Seventy years from boatshop to catboats at Old Sculpin


The Old Sculpin Gallery, situated in a scenic spot directly across from the Chappy Ferry dock, will be celebrating its 70th anniversary this summer. The gallery was originally founded to display the work of the Martha’s Vineyard Arts Association’s (MVAA) member artists — an impressive roster that includes 60-plus artists working in various media, with new Island artists added yearly.

The 2024 season opened May 24, with a currently running All Members Show, featuring the work of more than two dozen current members. All work is new since last year’s gallery closing. The All Members Show will hang through June 14.

Following the All Members Show will be an exhibit featuring the work of the MVAA scholarship students. The scholarships are given each year by MVAA to promising high school artists.

During the last week of June, the gallery will host an exhibit showcasing the MVAA’s newest members. These include painter Erica Brody and photographers Karen Morgenbesser, Edwina Rissland, and Brooke Bartletta, who is also the association’s new director.

The highlight of the season will be the official celebration of the 70th anniversary — the annual Catboat Weekend and a second All Members Show, July 20 to 26. The full title for this summer’s celebration is “From Carpentry to Artistry: Seven Decades of Member Art and the Story of Manuel Swartz Roberts.”

This event-filled, weeklong celebration will include a Parade of Sails — featuring catboats from near and far, a gallery exhibit, and festivities all open to the public — and will honor the MVAA’s history and the benefactor who made an invaluable contribution to the association. Manuel Swartz Roberts was a well-known, colorful local character who operated the building now housing the gallery as a boatbuilding workshop from 1900 to 1954. He specialized in building and repairing catboats.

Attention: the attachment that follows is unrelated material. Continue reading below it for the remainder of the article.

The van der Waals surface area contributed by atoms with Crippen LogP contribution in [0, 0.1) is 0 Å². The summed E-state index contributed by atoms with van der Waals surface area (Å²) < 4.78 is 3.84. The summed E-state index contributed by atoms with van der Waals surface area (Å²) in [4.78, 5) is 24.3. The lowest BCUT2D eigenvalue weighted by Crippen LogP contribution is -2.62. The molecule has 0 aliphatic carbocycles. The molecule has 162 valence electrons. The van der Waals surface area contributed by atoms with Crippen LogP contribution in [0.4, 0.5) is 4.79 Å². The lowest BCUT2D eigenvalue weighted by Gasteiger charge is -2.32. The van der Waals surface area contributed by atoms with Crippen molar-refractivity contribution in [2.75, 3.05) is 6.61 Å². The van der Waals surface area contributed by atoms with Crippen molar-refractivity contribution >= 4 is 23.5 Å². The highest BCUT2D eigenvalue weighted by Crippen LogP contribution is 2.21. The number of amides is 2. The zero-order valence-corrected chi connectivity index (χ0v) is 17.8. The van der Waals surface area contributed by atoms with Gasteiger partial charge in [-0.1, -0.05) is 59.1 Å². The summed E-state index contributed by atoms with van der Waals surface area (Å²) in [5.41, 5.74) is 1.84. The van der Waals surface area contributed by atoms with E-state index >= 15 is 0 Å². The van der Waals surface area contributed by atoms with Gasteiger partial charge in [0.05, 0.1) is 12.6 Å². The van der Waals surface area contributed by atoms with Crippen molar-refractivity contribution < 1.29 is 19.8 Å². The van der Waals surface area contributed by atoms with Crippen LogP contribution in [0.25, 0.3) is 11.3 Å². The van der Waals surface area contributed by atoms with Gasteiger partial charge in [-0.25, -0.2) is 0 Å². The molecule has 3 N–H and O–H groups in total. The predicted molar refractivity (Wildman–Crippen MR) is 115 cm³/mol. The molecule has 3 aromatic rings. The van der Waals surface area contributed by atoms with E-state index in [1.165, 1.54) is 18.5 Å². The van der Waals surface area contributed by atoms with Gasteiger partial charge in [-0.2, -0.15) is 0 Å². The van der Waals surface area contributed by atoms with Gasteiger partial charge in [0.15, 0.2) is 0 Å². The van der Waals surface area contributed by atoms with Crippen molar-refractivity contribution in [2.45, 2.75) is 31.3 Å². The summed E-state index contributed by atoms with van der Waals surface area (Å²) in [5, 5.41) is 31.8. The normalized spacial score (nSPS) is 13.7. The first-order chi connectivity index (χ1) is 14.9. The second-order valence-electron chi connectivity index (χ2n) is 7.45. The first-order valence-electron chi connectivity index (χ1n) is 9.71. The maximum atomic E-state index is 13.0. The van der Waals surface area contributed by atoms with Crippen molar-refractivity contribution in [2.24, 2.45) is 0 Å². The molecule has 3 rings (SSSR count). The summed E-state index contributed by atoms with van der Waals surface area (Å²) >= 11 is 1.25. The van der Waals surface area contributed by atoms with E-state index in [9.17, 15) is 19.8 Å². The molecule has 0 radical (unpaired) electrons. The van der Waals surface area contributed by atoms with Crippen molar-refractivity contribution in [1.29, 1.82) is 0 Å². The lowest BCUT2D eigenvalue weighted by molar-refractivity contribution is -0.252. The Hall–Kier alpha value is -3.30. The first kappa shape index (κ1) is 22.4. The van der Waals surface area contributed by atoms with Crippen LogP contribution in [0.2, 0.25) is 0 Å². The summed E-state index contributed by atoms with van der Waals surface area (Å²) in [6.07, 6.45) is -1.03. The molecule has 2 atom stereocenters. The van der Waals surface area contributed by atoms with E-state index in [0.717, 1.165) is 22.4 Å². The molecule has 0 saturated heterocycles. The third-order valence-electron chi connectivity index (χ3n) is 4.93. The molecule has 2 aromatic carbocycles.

When Swartz Roberts retired, he sold the building to a number of local artists who organized their efforts to create Martha’s Vineyard Arts Association. At 70 years old, the Old Sculpin, true to its name, is the oldest nonprofit gallery on the Vineyard.

Other shows this summer will include exhibits showcasing the work of various current members, grouped into exhibits featuring three or four individual artists.

According to new director Bartletta, “The mission of the MVAA is to preserve and enhance the cultural life of the Vineyard community by providing quality art education, annual scholarship awards, exhibition opportunities for artists in the historic Old Sculpin Gallery, and curating our permanent collection of Island art.”

The gallery itself is worth a visit. The unique 250-year-old space, with its odd dimensions — its tall height on a spare footprint — was formerly a sail loft, a whale oil factory, an old grain store, and a boatbuilder’s shed. The distinctive building features a shingled tower, wide original floorboards, and hand-hewn beams.

The rustic setting is appropriate for the association’s storied history as home to some of the world’s most widely recognized artists, including Francis Chapin, Vaclav Vytlacil, Julius Delbos, Loïs Mailou Jones, Mary Coles, Ruth Appeldoorn Mead, and William Abbe.

This summer, the MVAA will continue its mission of offering educational and community-minded opportunities, including children’s art classes, adult classes, and studio space for artist members.

The MVAA Scholarship Students’ Show will be on display from June 15 to 22, with an opening on June 16, from 5 to 7 pm. For more information, go to

The Old Sculpin Gallery is located at 58 Dock St., Edgartown, and is open Monday through Saturday from 10 am to 6 pm, and Sunday from noon to 7 pm.